Wear to Work: How to Dress Off a Column of Color

Wear to Work A Column of Color

Key Pieces: Pants, $114, Tank, $12, Shoe, $90; Outfit 1: Sweater, $69, Bag, $238; Necklace, $28; Outfit 2: Blazer, $150; Bag, $200

My LuLaRoe post caused quite a stir. Not since the last presidential election have two sides been so polarized. I was surprised by the number of angry emails and comments from women chastising me over the fact that I think they should wear pants to work, as if I was suggesting taking some constitutional right away.  This trend in society that places comfort over appropriateness is startling. What if men started to show up to work in what they deemed most comfortable instead of what’s most appropriate? My husband would be walking around life in basketball shorts and an old fraternity tee shirt, and no one be like, “Go be you, Bri.” We would tell him to get himself together and put on some pants.

Of course, it’s not just LuLaRoe. While I think they capitalize on this comfort-only way of dressing, it’s happening everywhere. I’ve worked privately with women for years, long before the emergence of LuLaRoe, who refused to buy pants with a zipper and button, or a jacket with a dart because they wanted comfort. They equated the sensation of feeling clothes on their body with instant discomfort. I would eventually convince them that they needed some structure to a create shape, but it was a battle.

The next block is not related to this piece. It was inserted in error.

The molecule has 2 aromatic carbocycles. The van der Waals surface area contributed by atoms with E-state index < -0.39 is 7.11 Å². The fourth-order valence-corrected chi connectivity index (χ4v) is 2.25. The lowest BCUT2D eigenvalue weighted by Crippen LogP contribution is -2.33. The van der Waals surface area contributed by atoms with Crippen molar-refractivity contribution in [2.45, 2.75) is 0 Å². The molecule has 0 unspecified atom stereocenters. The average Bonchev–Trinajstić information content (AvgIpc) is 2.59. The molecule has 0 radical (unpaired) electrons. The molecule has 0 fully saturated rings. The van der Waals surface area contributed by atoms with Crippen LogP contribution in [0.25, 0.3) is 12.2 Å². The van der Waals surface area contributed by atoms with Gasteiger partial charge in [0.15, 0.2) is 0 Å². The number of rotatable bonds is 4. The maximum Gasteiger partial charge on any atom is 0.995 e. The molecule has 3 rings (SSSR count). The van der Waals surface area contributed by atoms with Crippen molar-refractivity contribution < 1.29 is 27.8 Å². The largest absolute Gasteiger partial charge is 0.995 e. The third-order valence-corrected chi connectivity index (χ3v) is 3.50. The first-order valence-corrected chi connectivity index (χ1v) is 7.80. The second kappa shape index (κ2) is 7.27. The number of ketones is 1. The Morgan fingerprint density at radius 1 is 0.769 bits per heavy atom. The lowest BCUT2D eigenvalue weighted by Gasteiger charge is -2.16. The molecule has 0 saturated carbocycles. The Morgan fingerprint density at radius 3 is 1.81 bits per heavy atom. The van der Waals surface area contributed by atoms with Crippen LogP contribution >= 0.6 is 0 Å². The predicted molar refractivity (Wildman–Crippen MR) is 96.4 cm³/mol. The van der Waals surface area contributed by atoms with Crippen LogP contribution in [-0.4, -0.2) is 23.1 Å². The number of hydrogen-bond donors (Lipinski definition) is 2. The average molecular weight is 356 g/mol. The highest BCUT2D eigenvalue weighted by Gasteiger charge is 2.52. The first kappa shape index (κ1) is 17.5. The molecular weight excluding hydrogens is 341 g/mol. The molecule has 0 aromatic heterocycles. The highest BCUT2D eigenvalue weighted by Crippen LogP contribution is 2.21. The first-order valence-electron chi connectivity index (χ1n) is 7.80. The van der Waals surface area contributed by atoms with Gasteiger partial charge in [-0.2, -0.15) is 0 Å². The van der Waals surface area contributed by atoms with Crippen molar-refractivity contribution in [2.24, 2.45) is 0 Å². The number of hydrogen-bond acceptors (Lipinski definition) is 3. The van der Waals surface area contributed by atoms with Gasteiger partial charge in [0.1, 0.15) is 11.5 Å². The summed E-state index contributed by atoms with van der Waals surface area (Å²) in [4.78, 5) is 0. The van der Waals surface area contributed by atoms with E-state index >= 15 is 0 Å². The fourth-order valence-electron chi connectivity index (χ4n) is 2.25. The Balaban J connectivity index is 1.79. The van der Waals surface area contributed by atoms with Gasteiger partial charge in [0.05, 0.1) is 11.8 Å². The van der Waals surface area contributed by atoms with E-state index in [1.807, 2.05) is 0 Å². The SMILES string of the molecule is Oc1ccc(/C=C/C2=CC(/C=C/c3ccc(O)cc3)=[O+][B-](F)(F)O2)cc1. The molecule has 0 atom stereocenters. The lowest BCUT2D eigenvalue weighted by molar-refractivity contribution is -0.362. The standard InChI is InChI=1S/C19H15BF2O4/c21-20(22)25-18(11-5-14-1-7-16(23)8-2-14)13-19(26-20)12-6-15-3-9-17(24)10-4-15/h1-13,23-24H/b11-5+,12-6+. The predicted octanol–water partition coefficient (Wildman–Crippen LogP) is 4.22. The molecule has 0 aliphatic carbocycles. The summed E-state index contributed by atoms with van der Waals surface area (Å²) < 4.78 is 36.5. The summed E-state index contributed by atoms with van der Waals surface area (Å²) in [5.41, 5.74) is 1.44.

You can be comfortable. It just shouldn’t be number one, two and three on your priority list. For today’s Wear to Work, I thought it would be helpful to break down how to create a formula for mix and match dressing with pieces that are both comfortable and polished.

So what is a “column of color”? It’s a simple way to build out an outfit and maximize essential pieces in your wardrobe. Use this process to get dressed every day or to pack for a business trip efficiently. Create a column by pairing a solid neutral color with a pant or skirt and a tank or shell, then top with a jacket or sweater. The jacket cuts the column and helps create a long line to your body. Add a long accessory, like a necklace or scarf, to further emphasize the slimming effect.

Let’s break down today’s look.